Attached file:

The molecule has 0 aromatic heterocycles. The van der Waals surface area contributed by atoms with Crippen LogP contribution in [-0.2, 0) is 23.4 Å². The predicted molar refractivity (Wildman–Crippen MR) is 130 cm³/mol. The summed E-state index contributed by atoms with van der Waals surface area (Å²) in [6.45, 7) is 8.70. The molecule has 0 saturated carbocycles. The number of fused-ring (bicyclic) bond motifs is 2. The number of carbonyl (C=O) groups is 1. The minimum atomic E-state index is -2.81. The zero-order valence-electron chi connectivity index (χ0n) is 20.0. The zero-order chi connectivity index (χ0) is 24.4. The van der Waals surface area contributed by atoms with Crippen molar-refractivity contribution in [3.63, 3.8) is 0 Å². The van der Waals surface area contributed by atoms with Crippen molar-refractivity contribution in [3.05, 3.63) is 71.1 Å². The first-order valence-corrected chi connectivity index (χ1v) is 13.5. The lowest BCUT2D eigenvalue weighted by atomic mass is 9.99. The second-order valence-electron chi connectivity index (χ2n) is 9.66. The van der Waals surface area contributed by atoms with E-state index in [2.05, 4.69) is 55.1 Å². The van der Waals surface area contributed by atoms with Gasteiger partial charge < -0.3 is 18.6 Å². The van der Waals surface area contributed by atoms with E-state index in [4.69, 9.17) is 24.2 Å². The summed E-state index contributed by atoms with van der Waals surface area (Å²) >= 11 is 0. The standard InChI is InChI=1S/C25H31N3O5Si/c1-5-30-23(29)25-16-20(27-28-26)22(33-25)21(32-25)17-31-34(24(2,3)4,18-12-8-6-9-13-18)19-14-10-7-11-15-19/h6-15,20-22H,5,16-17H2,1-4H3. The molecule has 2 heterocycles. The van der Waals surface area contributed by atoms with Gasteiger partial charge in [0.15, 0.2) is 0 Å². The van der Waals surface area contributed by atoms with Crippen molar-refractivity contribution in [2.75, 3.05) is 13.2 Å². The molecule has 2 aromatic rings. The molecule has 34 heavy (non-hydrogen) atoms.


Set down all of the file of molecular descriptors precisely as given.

The molecule has 0 aromatic heterocycles. The van der Waals surface area contributed by atoms with Crippen LogP contribution in [-0.2, 0) is 23.4 Å². The predicted molar refractivity (Wildman–Crippen MR) is 130 cm³/mol. The summed E-state index contributed by atoms with van der Waals surface area (Å²) in [6.45, 7) is 8.70. The molecule has 0 saturated carbocycles. The number of fused-ring (bicyclic) bond motifs is 2. The number of carbonyl (C=O) groups is 1. The minimum atomic E-state index is -2.81. The zero-order valence-electron chi connectivity index (χ0n) is 20.0. The zero-order chi connectivity index (χ0) is 24.4. The van der Waals surface area contributed by atoms with Crippen molar-refractivity contribution in [3.63, 3.8) is 0 Å². The van der Waals surface area contributed by atoms with Crippen molar-refractivity contribution in [3.05, 3.63) is 71.1 Å². The first-order valence-corrected chi connectivity index (χ1v) is 13.5. The lowest BCUT2D eigenvalue weighted by atomic mass is 9.99. The second-order valence-electron chi connectivity index (χ2n) is 9.66. The van der Waals surface area contributed by atoms with E-state index in [2.05, 4.69) is 55.1 Å². The van der Waals surface area contributed by atoms with Gasteiger partial charge < -0.3 is 18.6 Å². The van der Waals surface area contributed by atoms with E-state index in [4.69, 9.17) is 24.2 Å². The summed E-state index contributed by atoms with van der Waals surface area (Å²) >= 11 is 0. The standard InChI is InChI=1S/C25H31N3O5Si/c1-5-30-23(29)25-16-20(27-28-26)22(33-25)21(32-25)17-31-34(24(2,3)4,18-12-8-6-9-13-18)19-14-10-7-11-15-19/h6-15,20-22H,5,16-17H2,1-4H3. The molecule has 2 heterocycles. The van der Waals surface area contributed by atoms with Gasteiger partial charge in [0.15, 0.2) is 0 Å². The van der Waals surface area contributed by atoms with Crippen molar-refractivity contribution in [2.75, 3.05) is 13.2 Å². The molecule has 2 aromatic rings. The molecule has 34 heavy (non-hydrogen) atoms.